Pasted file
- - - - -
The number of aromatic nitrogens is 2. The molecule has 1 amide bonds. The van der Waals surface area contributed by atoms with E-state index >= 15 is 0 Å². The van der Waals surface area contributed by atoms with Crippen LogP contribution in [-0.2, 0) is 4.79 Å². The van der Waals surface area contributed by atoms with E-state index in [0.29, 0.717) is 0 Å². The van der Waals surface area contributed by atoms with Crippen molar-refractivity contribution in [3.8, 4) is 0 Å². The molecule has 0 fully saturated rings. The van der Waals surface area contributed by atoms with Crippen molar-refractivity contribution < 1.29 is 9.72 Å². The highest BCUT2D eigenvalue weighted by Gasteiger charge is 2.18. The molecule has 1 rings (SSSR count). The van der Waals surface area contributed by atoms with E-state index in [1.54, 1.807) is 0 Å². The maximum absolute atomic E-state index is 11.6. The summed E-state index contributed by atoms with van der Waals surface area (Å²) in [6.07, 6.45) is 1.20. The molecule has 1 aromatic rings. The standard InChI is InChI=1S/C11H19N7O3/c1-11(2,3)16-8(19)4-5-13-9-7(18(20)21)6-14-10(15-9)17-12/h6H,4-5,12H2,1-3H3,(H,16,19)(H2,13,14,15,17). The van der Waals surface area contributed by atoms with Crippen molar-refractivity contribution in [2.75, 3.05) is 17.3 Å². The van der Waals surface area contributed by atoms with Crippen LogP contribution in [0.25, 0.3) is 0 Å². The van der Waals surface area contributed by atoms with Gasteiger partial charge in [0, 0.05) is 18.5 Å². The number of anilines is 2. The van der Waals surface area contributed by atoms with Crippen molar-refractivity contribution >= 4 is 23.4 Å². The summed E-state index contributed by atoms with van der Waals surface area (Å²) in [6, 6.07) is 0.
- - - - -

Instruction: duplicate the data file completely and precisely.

The number of aromatic nitrogens is 2. The molecule has 1 amide bonds. The van der Waals surface area contributed by atoms with E-state index >= 15 is 0 Å². The van der Waals surface area contributed by atoms with Crippen LogP contribution in [-0.2, 0) is 4.79 Å². The van der Waals surface area contributed by atoms with E-state index in [0.29, 0.717) is 0 Å². The van der Waals surface area contributed by atoms with Crippen molar-refractivity contribution in [3.8, 4) is 0 Å². The molecule has 0 fully saturated rings. The van der Waals surface area contributed by atoms with Crippen molar-refractivity contribution < 1.29 is 9.72 Å². The highest BCUT2D eigenvalue weighted by Gasteiger charge is 2.18. The molecule has 1 rings (SSSR count). The van der Waals surface area contributed by atoms with E-state index in [1.54, 1.807) is 0 Å². The maximum absolute atomic E-state index is 11.6. The summed E-state index contributed by atoms with van der Waals surface area (Å²) in [6.07, 6.45) is 1.20. The molecule has 1 aromatic rings. The standard InChI is InChI=1S/C11H19N7O3/c1-11(2,3)16-8(19)4-5-13-9-7(18(20)21)6-14-10(15-9)17-12/h6H,4-5,12H2,1-3H3,(H,16,19)(H2,13,14,15,17). The van der Waals surface area contributed by atoms with Crippen molar-refractivity contribution in [2.75, 3.05) is 17.3 Å². The van der Waals surface area contributed by atoms with Crippen LogP contribution in [0.25, 0.3) is 0 Å². The van der Waals surface area contributed by atoms with Gasteiger partial charge in [0, 0.05) is 18.5 Å². The number of anilines is 2. The van der Waals surface area contributed by atoms with Crippen molar-refractivity contribution >= 4 is 23.4 Å². The summed E-state index contributed by atoms with van der Waals surface area (Å²) in [6, 6.07) is 0.